“Violently or Unnecessarily”: James Harrison and the NFL’s Rough Justice

Tom Scocca: Wow, James Harrison is a crybaby . The NFL laid a feelings-to-feelings hit on him and now he wants to quit.

Josh Levin: Harrison’s hit on Josh Cribbs was legal. The hit on Mohamed Massaquoi was not. I don’t know what he’s whining about.

TS: Yeah, it wasn’t debatable. Also, you know, if you want to be a Bad Man, then pay your fine and move on.

JL: He wants to be a bad man, but the NFL made him a sad man.

I found this in a 1978 Sports Illustrated article :

Before he retired eight years ago, Dr. Eric Walker, the president of Penn State, made a plea in the nature of a prediction to football Coach Joe Paterno, who is widely respected for his honorable approach to the game. Dr. Walker was one of Paterno’s champions, and one of football’s. But like Paterno, he was not blind to its failings. He said, “Joe, if football doesn’t do something about the injuries, soccer will be our national sport in 10 years.”

Yet football (and Joe Paterno!) carry on. Joe Paterno’s continued existence is perhaps more surprising.

TS: The rules seem totally addled. There was a penalty in the Jets game where there was no head-to-head contact, just a defensive back laying a hard hit on a receiver who was catching a pass on the sideline.

JL: Yes, I saw that … totally clean hit.

TS: It seems very wrongheaded to me that a hit like that would be illegal. The receiver is “defenseless” because he is concentrating on trying to catch the ball, but it is the defender’s job to keep the receiver from catching the ball.

At least the quarterback’s magical protection-shield goes into effect when the ball-and the game action-goes away from him. Ditto the punter.

JL:  According to the NFL Rulebook:

If a player uses any part of his helmet (including the top/crown and forehead/”hairline” parts) or facemask to butt, spear, or ram an opponent violently or unnecessarily. Although such violent or unnecessary use of the helmet and facemask is impermissible against any opponent, game officials will give special attention in administering this rule to protecting those players who are in virtually defenseless postures, including but not limited to:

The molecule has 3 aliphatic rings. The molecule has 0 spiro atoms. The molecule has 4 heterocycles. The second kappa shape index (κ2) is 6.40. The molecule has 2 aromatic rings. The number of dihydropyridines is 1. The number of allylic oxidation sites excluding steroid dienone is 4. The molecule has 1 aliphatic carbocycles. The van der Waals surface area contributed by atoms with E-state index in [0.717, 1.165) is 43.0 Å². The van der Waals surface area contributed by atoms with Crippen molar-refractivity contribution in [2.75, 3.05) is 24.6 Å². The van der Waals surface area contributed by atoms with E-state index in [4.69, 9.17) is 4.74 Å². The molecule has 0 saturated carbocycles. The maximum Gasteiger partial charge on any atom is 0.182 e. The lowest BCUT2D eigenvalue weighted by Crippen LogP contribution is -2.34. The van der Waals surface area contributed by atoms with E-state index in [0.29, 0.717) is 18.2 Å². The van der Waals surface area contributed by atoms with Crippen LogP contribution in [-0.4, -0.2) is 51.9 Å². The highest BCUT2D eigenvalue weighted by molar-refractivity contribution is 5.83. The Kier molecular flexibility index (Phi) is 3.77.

(1) Forcibly hitting the defenseless player’s head, neck, or face with the helmet or facemask, regardless of whether the defensive player also uses his arms to tackle the defenseless player by encircling or grasping him; or

(2) Lowering the head and violently or unnecessarily making forcible contact with the “hairline” or forehead part of the helmet against any part of the defenseless player’s body

TS: There’s this whole dance between subjective and objective standards here. “Unnecessary.” “Forcible.” “Violent.”

JL: So, the part that’s most relevant to this weekend’s helmet-to-helmet hootenanny is Rule 12, Section 2, Article 8. Which the NFL has helpfully put in a red font in the 2010 rulebook.

TS: That’s cool. Did they put the replay challenge rules in Comic Sans?

JL: Article 8 begins: “There shall be no unnecessary roughness.” Did Pete Rozelle carry Article 8 down from Mount Encephalopathy?

TS: The bit about the “hairline” seems like something from Leviticus.

JL: So, the NFL has defined unnecessary roughness as any act that is unnecessary?

TS: Yes. But unnecessary to what end? Setting aside all humane considerations, looking purely at the goal of scoring more points in a football game, it is better to hit a guy so hard he goes out cold, because then he will probably fumble the ball.

JL: I guess the distinction the NFL is trying to make is between the amount of roughness that’s necessary to separate a receiver from the ball and the amount of roughness that knocks the receiver out cold. A lot of the time, there is no difference between those two roughness categories.

TS: Right.

JL: That seems like what James Harrison is complaining about when he says that he doesn’t know how to play football anymore.

TS: And if James Harrison were that Jets defensive back, he would have a case. Unfortunately, James Harrison clobbered that receiver helmet-to-helmet. That’s not a namby-pamby subjective call by the ref, any more than a facemask or a horse-collar tackle is.

JL: Yeah, Harrison’s hit was clearly illegal based on the rulebook definition:

“Launching” (springing forward and upward) into a defenseless player, or otherwise striking him in a way that causes the defensive player’s helmet or facemask to forcibly strike the defenseless player’s head, neck, or face-even if the initial contact of the defender’s helmet or facemask is lower than the defenseless player’s neck.